Le Tokyo Eat
What's the current favourite of the Parisian in-crowd? To dine in the city's Museumscafés. And for good reason, as there are many benefits to be had. Most are hip, stylish and serve modern cuisine and also let's one's feasting appear to be cultivated. As a tourist, you should be honest enough to visit the museum prior to grabbing a table, especially as the Palais de Tokyo will fascinate those with an interest for modern art. Once inspired, sit down and enjoy a mix of international and asian food on offer. It's also a form of art. And the dishes are as well thought through as the interior. The extravagant lighting was designed by Stéphane Maupin and is a real attraction. The crowd here is young, hip and beautiful!
SHOPPING in Paris:
Jeanne Lanvin founded the Lanvin label in 1889, when she was only 22 years old. Forget the mother-daughter collection that brought the label into the limelight, Lanvin is already over that. The Paris elite didn't want to wait around for mama and baby: they all wanted to wear the latest from Jeanne. That is still the case today, and it could be because Lanvin never jumps on a trend, but rather set the trend themselves. Not loud and piercing, but with decent, modest and emphatic elegance. The boutique, which was designed in the 1920's by Albert-Armand Rateau is still at the original address on the Rue du Faubourg Saint-Honoré.
By now, Marie-France and Bernard Cohen could also have been lying on the beach of Madagascar and getting tanned. But they aren't: the money they make with their kidswear fashion chain Bonpoint is altruistically poured into a concept store for charity purposes. The whole profit, as the couple emphasises, is donated to a charity project for troubled women and children on the island of Madagascar. On three floors in the Parisian district Marais, the Cohens offer luxury labels like YSL, Marni, Stella McCartney, Martin Margiela, Acne or Alberta Feretti, elegant vintage pieces by Dior or perfume and jewellery by Annick Goutal, Marie-France's deceased sister. You can also simply stroll around the flower shop, rest on refurbished chairs from the 60ies and 70ies in the library that are tagged with price labels, or sip a Café au Lait while sifting through old and new design books. When you leave Merci with full bags, there's another thing packaged as well - the good shopping conscience.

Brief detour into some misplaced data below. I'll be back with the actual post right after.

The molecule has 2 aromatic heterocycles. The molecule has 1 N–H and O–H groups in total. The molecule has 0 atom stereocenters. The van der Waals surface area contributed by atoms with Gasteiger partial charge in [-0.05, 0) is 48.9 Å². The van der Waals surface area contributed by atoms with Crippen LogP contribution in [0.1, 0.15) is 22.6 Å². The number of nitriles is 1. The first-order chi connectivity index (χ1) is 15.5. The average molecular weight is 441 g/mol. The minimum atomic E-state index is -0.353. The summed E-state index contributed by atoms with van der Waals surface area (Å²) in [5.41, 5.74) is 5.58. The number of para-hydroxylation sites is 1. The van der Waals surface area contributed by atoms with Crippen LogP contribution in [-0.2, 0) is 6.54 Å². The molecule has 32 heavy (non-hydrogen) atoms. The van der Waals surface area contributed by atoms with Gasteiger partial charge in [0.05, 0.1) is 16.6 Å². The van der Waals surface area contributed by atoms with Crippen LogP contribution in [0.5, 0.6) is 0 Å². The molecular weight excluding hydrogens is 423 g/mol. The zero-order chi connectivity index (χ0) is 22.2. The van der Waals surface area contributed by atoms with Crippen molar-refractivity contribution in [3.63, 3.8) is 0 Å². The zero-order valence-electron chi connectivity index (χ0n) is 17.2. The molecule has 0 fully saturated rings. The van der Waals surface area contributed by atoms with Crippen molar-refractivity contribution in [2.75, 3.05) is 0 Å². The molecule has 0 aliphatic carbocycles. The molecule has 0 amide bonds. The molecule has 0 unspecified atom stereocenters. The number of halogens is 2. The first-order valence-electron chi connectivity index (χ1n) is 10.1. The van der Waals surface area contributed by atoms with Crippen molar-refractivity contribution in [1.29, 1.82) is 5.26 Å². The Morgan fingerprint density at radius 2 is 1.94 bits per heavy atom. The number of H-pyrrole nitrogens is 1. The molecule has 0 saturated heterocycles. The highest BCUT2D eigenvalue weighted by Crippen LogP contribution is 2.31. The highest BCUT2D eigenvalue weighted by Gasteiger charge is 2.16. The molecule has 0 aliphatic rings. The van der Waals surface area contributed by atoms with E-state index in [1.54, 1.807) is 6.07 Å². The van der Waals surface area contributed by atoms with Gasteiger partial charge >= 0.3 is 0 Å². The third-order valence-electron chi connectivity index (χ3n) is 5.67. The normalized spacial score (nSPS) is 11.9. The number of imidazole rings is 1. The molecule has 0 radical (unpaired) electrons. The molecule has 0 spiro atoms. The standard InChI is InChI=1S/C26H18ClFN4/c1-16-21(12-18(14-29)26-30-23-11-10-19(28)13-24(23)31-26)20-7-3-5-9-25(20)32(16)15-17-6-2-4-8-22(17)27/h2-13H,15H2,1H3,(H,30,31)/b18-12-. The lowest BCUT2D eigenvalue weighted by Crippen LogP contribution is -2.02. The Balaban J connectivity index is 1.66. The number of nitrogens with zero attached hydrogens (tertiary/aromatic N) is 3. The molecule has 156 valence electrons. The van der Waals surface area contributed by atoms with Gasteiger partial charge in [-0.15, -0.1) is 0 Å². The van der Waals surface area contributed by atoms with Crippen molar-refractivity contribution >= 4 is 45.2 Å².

Welcome to the oversized storage box. You've got to fight through the fumes of mothballs. The reward could be a piece of clothing that you would have never dreamt of! So, hold your breath and start browsing. This second-hand store is packed to the ceiling with great pieces, you just have to rummage until you've found the right one. And that's before any of the other trendsetters, who flock here in big numbers, find it first! A few hours later and a stuffed nose, combined with a few new tasteful pieces for the wardrobe and you have to think to yourself: if Freep's'Star was bigger and more organised, it would've only been half as much fun!